In his recent piece, “Why Do Schoolhouses Matter?” Johann Neem makes a compelling case for the claim that it is not because Americans have traditionally valued public education that state and local governments in the United States have taken on the hefty financial and logistical burden of providing both physical space and highly qualified personnel required to maintain public schools, but rather the other way around. Namely, like citizens of democracies more generally, Americans value things because they have invested time, energy, and most importantly (perhaps) money in them. The piece echoes and expands upon the conclusion of his recently released book, Democracy’s Schools: The Rise of Public Education in America, and in particular draws on a central thesis from Bonnie Honig’s insightful and damning statement of the slow death of democratic culture in contemporary America, Public Things: Democracy in Disrepair. Neem shows that in the case of public education in public school buildings, overseen public teachers and schoolmasters, it was very much the case that activists and legislators first built the “public things” and then later and unevenly, engaged in and largely won the battle in the marketplace of ideas. If we find ourselves exercised by the level of disdain for public education in the era of a DeVos led Department of Education — and Neem provides good reasons as to why we should — then the fight to join is the one for the public things themselves, and not the meta-conversation about values and theories of democratic culture.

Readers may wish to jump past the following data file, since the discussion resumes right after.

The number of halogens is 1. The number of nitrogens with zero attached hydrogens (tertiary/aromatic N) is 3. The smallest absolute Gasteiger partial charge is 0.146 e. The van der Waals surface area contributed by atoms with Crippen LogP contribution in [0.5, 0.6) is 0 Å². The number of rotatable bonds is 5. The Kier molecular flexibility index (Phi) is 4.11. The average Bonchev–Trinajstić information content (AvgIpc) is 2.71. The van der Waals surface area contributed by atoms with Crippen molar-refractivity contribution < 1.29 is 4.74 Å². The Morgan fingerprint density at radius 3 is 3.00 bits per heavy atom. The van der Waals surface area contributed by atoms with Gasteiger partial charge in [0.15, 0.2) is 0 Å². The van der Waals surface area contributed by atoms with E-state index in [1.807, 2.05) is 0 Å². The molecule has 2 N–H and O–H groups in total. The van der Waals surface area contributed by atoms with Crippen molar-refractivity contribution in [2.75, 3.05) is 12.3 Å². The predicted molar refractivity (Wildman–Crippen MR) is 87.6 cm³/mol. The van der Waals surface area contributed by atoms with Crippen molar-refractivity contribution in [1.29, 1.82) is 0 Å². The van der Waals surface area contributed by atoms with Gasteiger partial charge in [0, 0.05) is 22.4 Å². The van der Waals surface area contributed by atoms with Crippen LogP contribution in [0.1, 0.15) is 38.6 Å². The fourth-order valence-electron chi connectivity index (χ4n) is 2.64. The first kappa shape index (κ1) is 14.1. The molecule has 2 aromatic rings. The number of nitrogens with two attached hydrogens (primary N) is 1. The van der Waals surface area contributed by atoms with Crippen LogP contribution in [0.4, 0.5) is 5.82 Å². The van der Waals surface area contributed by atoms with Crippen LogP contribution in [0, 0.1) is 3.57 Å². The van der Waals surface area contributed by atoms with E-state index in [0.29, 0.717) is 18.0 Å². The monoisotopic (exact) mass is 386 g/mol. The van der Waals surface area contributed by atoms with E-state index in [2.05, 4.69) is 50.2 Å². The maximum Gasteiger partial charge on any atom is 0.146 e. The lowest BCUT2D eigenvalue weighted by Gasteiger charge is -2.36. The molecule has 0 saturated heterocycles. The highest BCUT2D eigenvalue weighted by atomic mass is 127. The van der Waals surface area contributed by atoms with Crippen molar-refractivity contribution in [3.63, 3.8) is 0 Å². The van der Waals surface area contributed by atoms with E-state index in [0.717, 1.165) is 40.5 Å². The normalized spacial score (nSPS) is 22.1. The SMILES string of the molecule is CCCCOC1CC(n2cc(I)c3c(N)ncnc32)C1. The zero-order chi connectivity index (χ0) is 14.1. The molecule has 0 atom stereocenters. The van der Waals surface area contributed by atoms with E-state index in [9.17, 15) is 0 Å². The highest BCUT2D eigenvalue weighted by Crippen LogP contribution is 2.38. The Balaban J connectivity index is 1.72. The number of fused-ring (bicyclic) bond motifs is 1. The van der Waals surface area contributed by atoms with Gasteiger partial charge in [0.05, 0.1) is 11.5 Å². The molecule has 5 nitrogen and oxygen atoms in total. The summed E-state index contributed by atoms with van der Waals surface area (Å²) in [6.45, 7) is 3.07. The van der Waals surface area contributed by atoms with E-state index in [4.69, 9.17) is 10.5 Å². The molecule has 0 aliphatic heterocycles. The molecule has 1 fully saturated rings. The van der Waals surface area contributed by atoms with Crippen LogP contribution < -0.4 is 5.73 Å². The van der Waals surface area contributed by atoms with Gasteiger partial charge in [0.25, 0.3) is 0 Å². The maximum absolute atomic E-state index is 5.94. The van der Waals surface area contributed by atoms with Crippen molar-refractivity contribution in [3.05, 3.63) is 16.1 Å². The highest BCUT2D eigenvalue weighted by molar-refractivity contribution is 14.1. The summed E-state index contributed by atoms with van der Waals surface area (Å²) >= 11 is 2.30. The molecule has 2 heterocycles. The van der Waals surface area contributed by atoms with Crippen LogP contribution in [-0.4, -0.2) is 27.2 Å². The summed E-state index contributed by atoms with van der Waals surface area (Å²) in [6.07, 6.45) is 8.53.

I am fully persuaded by Neem’s diagnosis of the current crisis in American public education, and hope we all take his lesson to heart. In this reply, I hope to augment and perhaps slightly shift the prognosis that his (and Honig’s) focus logically entails: that if we want to save our schools, the only way is by fighting the fight to keep the “public things” (in this case the school buildings and the people who staff them) public. For sure, that’s right. But I think there is another essential piece that this way of framing misses. Public education, and its value, are not reducible to the spaces we commitment to found, fund, manage and oversee together. It is very much impossible without this, but it is not circumscribed by this; at least not in a nation of immigrants. For, in such a nation — as Arendt stressed nearly 65 years ago in a piece that reflects on another era’s — the inherent public interest in education derives not only from the bivalent relation between the material investment (of time, energy, money) in public education and the normative value citizens ascribe to it. Beyond that nexus, there is also the fact that without public education there is no possibility of immigrants “becoming American,” and without such Americanization our social fabric as citizens of one country, holding myriad cultural, linguistic, and national identities as part of our heritage simply cannot hold.